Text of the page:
National Geographic Society Newsroom

Spain’s Christmas Eve Fireball

The holiday season can become a real doldrums for science news, as many universities and research organizations head out on winter break, and the major journals take a cue from them and largely suspend publishing. —Photo by Rebecca Hale/NGS Hence the year-end “top ten” lists and “festive science” stories come marching out like toy soldiers...

tree-mulch.jpg

The holiday season can become a real doldrums for science news, as many universities and research organizations head out on winter break, and the major journals take a cue from them and largely suspend publishing.

—Photo by Rebecca Hale/NGS

Hence the year-end “top ten” lists and “festive science” stories come marching out like toy soldiers in a holiday parade:

Charlie Petit at the Knight Science Journalism Tracker has a nice evolving roundup of the sciencey “top ten” stories floating around on teh Internets [uh, just don’t look too close at that first one… ].

But the neatest holiday science story I’ve seen so far—and the one I’ll leave you with for the rest of the Xmas weekend—is the 150th anniversary of Spain‘s biggest meteorite.

On Christmas Eve of 1858, people in the sleepy farming town of Molina de Segura “saw a magnificent ball of fire appear, which shone with a brilliant, blinding light and all the colours of the rainbow, obscured the light of the moon and descended majestically from the sky,” according to a new report on the impactor in Astronomy and Geophysics.

molina-meteor.jpg

—Illustration courtesy Concejal√≠a de Cultura del Ayto. de Molina de Segura

A pair of Spanish scientists drafted the review paper to commemorate the landing, combining historical records with modern studies of the bits of space rock found after the crash.

The largest chunk, at 248 pounds (112.5 kilograms), was recovered during the next year’s barley harvest by the farmer whose land got smacked.

He donated it to Queen Isabel II, who in turn gave it to the National Museum of Natural Sciences in Madrid (linked page en español), where it has been housed since 1863.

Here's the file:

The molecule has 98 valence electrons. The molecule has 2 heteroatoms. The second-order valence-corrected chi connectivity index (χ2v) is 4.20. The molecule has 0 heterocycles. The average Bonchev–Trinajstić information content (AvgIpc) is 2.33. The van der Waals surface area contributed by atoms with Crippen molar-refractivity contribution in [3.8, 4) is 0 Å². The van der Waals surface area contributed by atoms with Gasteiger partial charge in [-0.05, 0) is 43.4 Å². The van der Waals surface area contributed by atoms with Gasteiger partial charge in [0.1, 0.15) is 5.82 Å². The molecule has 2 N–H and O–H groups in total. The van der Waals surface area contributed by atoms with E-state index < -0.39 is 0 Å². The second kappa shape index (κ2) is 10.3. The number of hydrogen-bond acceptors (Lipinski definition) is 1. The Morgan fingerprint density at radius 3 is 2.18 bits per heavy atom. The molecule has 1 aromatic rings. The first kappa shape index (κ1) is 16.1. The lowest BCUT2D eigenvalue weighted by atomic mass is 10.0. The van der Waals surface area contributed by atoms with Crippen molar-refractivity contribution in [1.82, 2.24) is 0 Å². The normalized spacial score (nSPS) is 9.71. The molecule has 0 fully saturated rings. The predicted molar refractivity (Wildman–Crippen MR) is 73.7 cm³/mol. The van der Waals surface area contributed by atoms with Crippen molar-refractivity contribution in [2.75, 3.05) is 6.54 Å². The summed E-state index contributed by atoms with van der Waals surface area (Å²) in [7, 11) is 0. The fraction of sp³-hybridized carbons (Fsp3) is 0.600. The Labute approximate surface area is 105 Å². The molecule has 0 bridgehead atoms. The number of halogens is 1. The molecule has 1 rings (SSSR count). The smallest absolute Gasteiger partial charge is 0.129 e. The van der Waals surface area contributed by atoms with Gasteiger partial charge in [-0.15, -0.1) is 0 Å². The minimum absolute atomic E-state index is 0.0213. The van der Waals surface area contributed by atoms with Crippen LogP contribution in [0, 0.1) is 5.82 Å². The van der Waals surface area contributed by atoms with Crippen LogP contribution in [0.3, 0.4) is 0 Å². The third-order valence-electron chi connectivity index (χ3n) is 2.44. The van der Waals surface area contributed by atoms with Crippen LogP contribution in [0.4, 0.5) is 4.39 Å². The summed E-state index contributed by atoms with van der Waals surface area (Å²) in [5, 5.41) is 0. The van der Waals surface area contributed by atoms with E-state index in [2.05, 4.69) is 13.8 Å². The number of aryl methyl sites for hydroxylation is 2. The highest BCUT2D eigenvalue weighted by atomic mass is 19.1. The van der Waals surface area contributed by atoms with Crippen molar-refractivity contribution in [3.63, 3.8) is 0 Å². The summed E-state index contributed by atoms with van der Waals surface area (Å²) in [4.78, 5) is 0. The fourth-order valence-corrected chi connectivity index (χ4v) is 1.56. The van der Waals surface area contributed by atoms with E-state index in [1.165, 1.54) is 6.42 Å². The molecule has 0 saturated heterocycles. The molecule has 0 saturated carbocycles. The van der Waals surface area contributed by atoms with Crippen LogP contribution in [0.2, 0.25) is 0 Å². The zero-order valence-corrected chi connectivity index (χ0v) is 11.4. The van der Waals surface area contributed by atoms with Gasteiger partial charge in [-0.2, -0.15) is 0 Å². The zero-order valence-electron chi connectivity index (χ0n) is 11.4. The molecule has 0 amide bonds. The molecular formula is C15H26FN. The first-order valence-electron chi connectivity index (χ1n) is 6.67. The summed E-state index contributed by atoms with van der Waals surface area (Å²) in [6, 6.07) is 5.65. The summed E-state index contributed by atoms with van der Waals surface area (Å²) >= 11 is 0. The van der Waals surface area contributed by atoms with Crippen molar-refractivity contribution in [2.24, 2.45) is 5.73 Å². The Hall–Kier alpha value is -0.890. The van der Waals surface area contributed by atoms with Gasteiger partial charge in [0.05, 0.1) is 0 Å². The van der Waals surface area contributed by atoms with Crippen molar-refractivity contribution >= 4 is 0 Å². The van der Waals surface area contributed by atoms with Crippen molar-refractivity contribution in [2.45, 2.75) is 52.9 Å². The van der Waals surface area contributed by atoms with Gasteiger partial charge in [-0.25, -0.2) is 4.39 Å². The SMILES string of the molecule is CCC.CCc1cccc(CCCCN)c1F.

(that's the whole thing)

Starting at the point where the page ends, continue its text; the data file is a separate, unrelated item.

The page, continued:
Aside from being the largest meteorite recovered from Spain, the hunk of rock is pretty common as these things go. The report authors note that the Molina de Segura sample is an ordinary chondrite, a stony type of meteorite that makes up more than 80 percent of all known space rocks.

But being abundant doesn’t make one any less special, especially a humungoid specimen like the Spanish impactor. Chondrites, after all, are our best records of what existed in the early solar system, roughly 4.5 billion years ago.

They also contain traces of carbon-based molecules, leading to ongoing speculation that meteorites could have seeded Earth’s oceans with the ingredients for sparking life.

Being fairly common, and thus not beholden to sit encased in museum collections, meteorites also make great necklaces... [I’m looking at you, last-minute Xmas shoppers.]

About National Geographic Society

The National Geographic Society is a global nonprofit organization that uses the power of science, exploration, education and storytelling to illuminate and protect the wonder of the world. Since 1888, National Geographic has pushed the boundaries of exploration, investing in bold people and transformative ideas, providing more than 14,000 grants for work across all seven continents, reaching 3 million students each year through education offerings, and engaging audiences around the globe through signature experiences, stories and content. To learn more, visit www.nationalgeographic.org or follow us on Instagram, Twitter and Facebook.